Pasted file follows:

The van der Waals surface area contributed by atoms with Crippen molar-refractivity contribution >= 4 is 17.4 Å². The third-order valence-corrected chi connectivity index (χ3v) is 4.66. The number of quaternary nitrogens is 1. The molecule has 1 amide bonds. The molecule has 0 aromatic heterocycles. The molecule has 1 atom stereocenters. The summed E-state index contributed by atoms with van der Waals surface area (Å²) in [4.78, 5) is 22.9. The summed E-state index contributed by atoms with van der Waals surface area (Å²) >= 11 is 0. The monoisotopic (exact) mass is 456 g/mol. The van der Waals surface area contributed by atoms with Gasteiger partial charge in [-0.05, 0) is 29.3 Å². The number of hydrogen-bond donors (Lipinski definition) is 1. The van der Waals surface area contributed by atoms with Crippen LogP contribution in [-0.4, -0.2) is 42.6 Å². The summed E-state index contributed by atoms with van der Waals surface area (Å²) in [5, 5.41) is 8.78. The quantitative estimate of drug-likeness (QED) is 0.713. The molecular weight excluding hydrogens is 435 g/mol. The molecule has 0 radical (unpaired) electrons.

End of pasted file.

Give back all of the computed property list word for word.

The van der Waals surface area contributed by atoms with Crippen molar-refractivity contribution >= 4 is 17.4 Å². The third-order valence-corrected chi connectivity index (χ3v) is 4.66. The number of quaternary nitrogens is 1. The molecule has 1 amide bonds. The molecule has 0 aromatic heterocycles. The molecule has 1 atom stereocenters. The summed E-state index contributed by atoms with van der Waals surface area (Å²) in [4.78, 5) is 22.9. The summed E-state index contributed by atoms with van der Waals surface area (Å²) >= 11 is 0. The monoisotopic (exact) mass is 456 g/mol. The van der Waals surface area contributed by atoms with Gasteiger partial charge in [-0.05, 0) is 29.3 Å². The number of hydrogen-bond donors (Lipinski definition) is 1. The van der Waals surface area contributed by atoms with Crippen LogP contribution in [-0.4, -0.2) is 42.6 Å². The summed E-state index contributed by atoms with van der Waals surface area (Å²) in [5, 5.41) is 8.78. The quantitative estimate of drug-likeness (QED) is 0.713. The molecular weight excluding hydrogens is 435 g/mol. The molecule has 0 radical (unpaired) electrons.